As the saying goes, the news never stops — but there’s a lot of it out there, and all of it doesn’t always pertain to our readers. In this weekly news roundup, we’ll cover the top news stories that matter most to our diversity focused audience.
1. Biden’s Student Loan Forgiveness Plan Could Favor High-Income Americans
President Joe Biden announced his Student Debt Relief plan on Wednesday, which will cancel $10,000 of student debt for those with an annual income of less than $125,000 and cancel $20,000 for those who qualified for federal Pell grants, which are given to help low-income undergraduates attend school.
While 32% of all borrowers could see their student debt wiped out by this plan and will eliminate half of federal student loan debt held by 20.5% of borrowers who owe between $10,000 and $20,000 on their student loans, the plan could favor high-income Americans.
According to an analysis from the Penn Wharton Budget Model, which looks at a $10,000 blanket relief program, despite the $125,000 income gap, between 69% and 73% of the debt forgiven would go to Americans in the top 60% of income distribution.
This could be the case because higher-income Americans tend to have the most student debt. The Federal Reserve’s Survey of Consumer Finances in 2019 showed that the top 10% of Americans hold 17.4% of all student debt compared to the bottom 20% of earners holding 13.8%.
2. Lawsuit Against Private Equity Firm Alleges Sexism, Anti-Asian Discrimination
Former Portfolio Advisors employee Michelle Lee is suing the company on the ground of being discriminated against because of race, religion, sex and national origin. She also alleges that she was retaliated against after reporting the harassment.
Lee said she worked at the Connecticut private equity fund for nearly 15 years, during which she alleges in the suit that she faced racist comments and sexual remarks and advances from coworkers. Her supervisor knew about some of these instances and did not remedy the situation.
In a statement, Lee said it isn’t right that a different standard applies to Asian American women and that what she faced at work made her “feel excluded and less than others.”
“For many years, I blamed myself, questioned my worth and lived with real psychological pain. I don’t want these types of experiences to keep happening to Asian American women,” she said.
3. DeSantis Bans Florida’s Pension Funds from Considering ESG Standards
Florida Gov. Ron DeSantis has banned pension funds in the state from looking into environmental, social and governance (ESG) standards when making investments for retirees.
DeSantis made the decision in conjunction with the State Board of Administration with the directive for fund managers to invest in state resources that have a high return on investment. He described ESG standards as having an “ideological agenda,” which is in line with comments he’s made about businesses participating in “woke” politics.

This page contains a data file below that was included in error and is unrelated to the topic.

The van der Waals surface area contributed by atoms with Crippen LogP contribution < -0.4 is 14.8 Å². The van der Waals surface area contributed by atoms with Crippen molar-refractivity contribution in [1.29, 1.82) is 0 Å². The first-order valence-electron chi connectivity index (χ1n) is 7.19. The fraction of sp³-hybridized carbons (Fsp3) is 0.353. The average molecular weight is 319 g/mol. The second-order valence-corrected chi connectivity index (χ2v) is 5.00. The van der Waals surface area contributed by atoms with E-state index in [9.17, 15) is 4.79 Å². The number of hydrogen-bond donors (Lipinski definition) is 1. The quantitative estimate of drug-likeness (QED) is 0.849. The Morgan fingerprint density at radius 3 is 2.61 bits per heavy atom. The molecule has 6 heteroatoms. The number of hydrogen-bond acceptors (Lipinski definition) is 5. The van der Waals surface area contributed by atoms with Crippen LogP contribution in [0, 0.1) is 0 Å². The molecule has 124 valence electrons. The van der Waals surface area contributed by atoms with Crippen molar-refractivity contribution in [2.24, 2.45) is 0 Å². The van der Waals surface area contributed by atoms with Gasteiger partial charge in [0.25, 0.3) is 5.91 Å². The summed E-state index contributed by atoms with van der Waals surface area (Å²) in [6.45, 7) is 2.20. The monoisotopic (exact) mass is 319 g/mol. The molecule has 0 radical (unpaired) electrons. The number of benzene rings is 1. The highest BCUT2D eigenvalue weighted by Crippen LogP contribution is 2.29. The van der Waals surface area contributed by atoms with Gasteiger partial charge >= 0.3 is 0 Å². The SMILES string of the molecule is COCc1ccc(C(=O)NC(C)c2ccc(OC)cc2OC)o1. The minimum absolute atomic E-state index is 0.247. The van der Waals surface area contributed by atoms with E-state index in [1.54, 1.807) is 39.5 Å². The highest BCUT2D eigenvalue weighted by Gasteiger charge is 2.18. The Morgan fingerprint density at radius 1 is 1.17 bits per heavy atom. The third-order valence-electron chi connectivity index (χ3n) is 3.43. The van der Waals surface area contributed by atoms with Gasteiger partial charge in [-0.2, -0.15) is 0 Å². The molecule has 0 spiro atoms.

In a statement, DeSantis said: “Corporate power has increasingly been utilized to impose an ideological agenda on the American people through the perversion of financial investment priorities under the euphemistic banners of environmental, social, and corporate governance and diversity, inclusion, and equity.”
4. Law Firms With the Highest Representation of Women in Equity Partnerships
Law firms are far from closing the gender gap, but some have done a good job of promoting women to leadership roles.
According to Law 360 Pulse’s Glass Ceiling report, there are 10 law firms that have a high representation of women in their equity partnerships. The larger firms that are improving opportunities for women in the law field report that women account for over 30% of their equity partners.
Those firms are:
- Jackson Lewis
- Morrison Foerster
- Jones Day
- Davis Wright Tremaine
- Ropes & Gray
- Ballard Spahr
While these firms have more women in leadership than others, the report shows that “while nearly 40% of all attorneys at law firms are women, less than a quarter of equity partners are women.” This statistic hasn’t changed from last year’s report.
5. Molson Coors Donates $1.5 Million to BIPOC Organizations
Beverage company Molson Coors announced that it has donated $1.5 million to Black, Indigenous and People of Color (BIPOC) organizations focused on community building, equity, justice and empowerment as part of its Project Justice initiative.
Project Justice was formed in 2020 after the protests and civil unrest that took place in the U.S. Molson Coors has invested $4.5 million in non-profits and community organizations through the project.